Some 10 years ago, during testimony before Congress, I was asked by Sen. Sam Brownback (R-Kan.), “Do you think we are in a space race with China?” I quickly answered “no” and proceeded to explain that, in my view, the concept of a space race represented old thinking. The modern way forward in space would be through international cooperation and coordination.
Today, I think my insistence that the space race was over was naive. There are now many space races. One is taking place between China and India, dramatized by India’s launch of a Mars orbiter last month and China’s launch this month of a lunar lander and rover. China also attempted a Mars orbiter last year, and India has already conducted a successful moon orbiter mission.
Japan is moving forward with lunar and asteroid missions, including one that will attempt to bring a second asteroid sample back to Earth next year. Europe, meanwhile, is planning a mission to rendezvous with a comet next year and two Mars missions this decade. Russia is tripling its space budget and has lunar and Mars missions lined up for this decade; Russia also recently started development on a new rocket for deep space missions.
And there are private entrants in the race as well, with ambitions to explore Mars or the moon, to observe asteroids, to commercially develop space resources and to promote space tourism.
One contest inherent in the new space race is between humans and robots. The competition is not merely about which is better suited to explore space but also about which is better able to excite future generations about the prospects for interacting with space. Although there is, of course, a role for both humans and robots, I am a human chauvinist: I want humans to explore other worlds (at least get to Mars) before we become satisfied with the advances of virtual world exploration of the universe by robots.
Politically, all these space races are important, with India, China and the United States all launching important missions in the second half of this year. The Indian Mars mission has generated controversy, with critics questioning why India should spend precious money on such an elitist venture.
Bijal Thakore, a young Indian female engineer and business consultant, effectively answered that question in a recent blog, pointing out: “The Indian space program is resolute as always in its purpose to contribute both toward economical and social development of its people. An emerging country like India needs to diversify its unique proposition as an international player within technology, and the space program has been an important tool ever since the vision of a future India was forged by its leaders at independence.”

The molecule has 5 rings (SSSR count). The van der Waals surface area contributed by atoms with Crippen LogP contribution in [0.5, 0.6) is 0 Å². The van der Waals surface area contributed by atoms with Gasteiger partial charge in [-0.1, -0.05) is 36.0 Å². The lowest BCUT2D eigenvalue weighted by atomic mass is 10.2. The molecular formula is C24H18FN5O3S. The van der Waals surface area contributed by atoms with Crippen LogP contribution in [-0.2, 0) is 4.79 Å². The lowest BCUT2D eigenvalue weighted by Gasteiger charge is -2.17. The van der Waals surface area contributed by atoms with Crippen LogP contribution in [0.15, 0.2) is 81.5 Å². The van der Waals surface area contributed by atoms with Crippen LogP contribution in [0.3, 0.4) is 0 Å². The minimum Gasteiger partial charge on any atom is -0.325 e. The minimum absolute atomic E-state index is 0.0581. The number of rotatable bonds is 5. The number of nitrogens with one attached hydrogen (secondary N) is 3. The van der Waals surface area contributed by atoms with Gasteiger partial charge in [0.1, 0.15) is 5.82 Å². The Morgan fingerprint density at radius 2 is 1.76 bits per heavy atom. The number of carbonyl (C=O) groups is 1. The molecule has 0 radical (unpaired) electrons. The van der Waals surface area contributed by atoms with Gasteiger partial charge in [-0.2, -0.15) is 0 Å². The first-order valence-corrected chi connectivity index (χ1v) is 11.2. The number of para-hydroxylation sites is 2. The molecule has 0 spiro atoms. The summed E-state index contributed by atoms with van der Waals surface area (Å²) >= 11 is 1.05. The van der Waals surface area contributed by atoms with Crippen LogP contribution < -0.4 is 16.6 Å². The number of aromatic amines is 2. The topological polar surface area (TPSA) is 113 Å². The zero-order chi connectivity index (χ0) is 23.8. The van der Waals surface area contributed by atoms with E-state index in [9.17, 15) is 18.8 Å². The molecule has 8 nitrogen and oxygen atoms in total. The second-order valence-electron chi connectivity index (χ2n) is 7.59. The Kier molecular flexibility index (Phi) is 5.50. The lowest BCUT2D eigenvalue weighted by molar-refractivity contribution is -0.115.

Several years ago in Beijing I happened to get into a conversation with a family while I was eating alone in a restaurant. After preliminary small talk, I asked the mother what she thought about the Chinese moon mission. She considered it a waste of money and human resources, she said, for a country with so much poverty. But her 12-year-old daughter disagreed: Space exploration was a great thing for China to be doing.
I agree. It’s important to remember that the money spent on space is spent here on Earth, employing people in numerous fields. We don’t explore Mars for the Martians; we do it because it makes us better: technically, scientifically, educationally, economically and even culturally.
Exploring space vastly broadens the horizons of children like that Chinese 12-year-old. It inspires us to solve problems and look beyond our Earthbound concerns to the vastness of what exists beyond our planet.
There will be those who want to focus narrowly on winning a space race with China. But we’ll do much better if we compete and cooperate to advance a single goal: moving the planet forward in space. Doing so will take humans of all nationalities as well as robots; it will take private development and government ventures; it will take cooperating with other countries, while still trying to be the best.
Imagine inviting the Chinese to the International Space Station and using that as a springboard for sending humans into the solar system. Our space program then will be serving even a greater geopolitical purpose than it did with Apollo: creating a positive future for the world, with America leading by achievement.
Louis Friedman is executive director emeritus and co-founder of the Planetary Society, and co-leader of the Asteroid Retrieval Mission Study at Caltech’s Keck Institute for Space Studies.